on The Role of the Psychologist in the Assessment of Cases of Alleged
Sexual Abuse of Children. At the request of the Tennessee ACLU we submitted
a report to the Tennessee Legislature concerning proposed rules for establishing
a central registry for alleged sex abusers. At the request of the American
Bar Association Young Lawyers Project we provided consultation and materials
for a bench book for family court judges on false allegations of child sexual
abuse in divorce and custody cases. Our book, Accusations of Child Sexual
Abuse, has been published by C. C. Thomas, Springfield, IL. In this
book we report on our research programs in child sexual abuse. The research
projects we are carrying out are: 1) scientific content analyses of audio
and videotapes of actual interviews and interrogations of children in over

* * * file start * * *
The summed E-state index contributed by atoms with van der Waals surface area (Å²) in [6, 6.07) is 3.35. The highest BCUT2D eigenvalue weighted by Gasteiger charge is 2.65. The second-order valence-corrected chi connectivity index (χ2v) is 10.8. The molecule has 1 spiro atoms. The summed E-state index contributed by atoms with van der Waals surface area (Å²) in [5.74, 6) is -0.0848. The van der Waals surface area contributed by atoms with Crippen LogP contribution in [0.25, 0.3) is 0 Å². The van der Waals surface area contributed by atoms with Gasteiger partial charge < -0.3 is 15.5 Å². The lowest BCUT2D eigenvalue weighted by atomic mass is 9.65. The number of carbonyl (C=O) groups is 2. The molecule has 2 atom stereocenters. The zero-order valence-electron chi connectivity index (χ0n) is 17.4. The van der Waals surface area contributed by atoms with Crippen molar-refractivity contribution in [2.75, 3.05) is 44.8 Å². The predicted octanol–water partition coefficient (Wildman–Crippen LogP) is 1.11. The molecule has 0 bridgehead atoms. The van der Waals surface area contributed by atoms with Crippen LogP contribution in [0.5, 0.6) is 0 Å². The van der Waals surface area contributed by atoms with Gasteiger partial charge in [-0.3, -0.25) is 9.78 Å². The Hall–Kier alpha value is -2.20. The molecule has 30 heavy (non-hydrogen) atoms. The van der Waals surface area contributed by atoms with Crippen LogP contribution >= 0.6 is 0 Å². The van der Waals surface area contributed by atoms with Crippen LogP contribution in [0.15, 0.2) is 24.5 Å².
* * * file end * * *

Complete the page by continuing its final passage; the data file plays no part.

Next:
35 cases throughout the country; 2) analysis of types of psychotherapy given
to children when there is an accusation of sexual abuse; 3) the use of the
alleged anatomical correct dolls in the interviewing of children; 4) the
judicial assessment of the competence of children; 5) MMPI profiles of actual
sexual abusers and falsely accused persons; 6) analysis of false accusations
occurring within the context of a divorce and custody litigation; 7) analysis
of the records of cases to discover the variables that will assist in discriminating
between true and false accusations of child sexual abuse; 8) the personality
characteristics of parents involved in false accusations of child sexual
abuse during a divorce and custody battle; 9) developing a typology of accusations
of child sexual abuse in day care centers.
Our second book dealing with child sexual abuse, The Real World of Child
Interrogation, was published by C. C. Thomas in November 0f 1989. Our
third book dealing with child sexual abuse allegations, Solomon's Dilemma:
False Accusations of Sexual Abuse in Divorce and Custody Disputes, is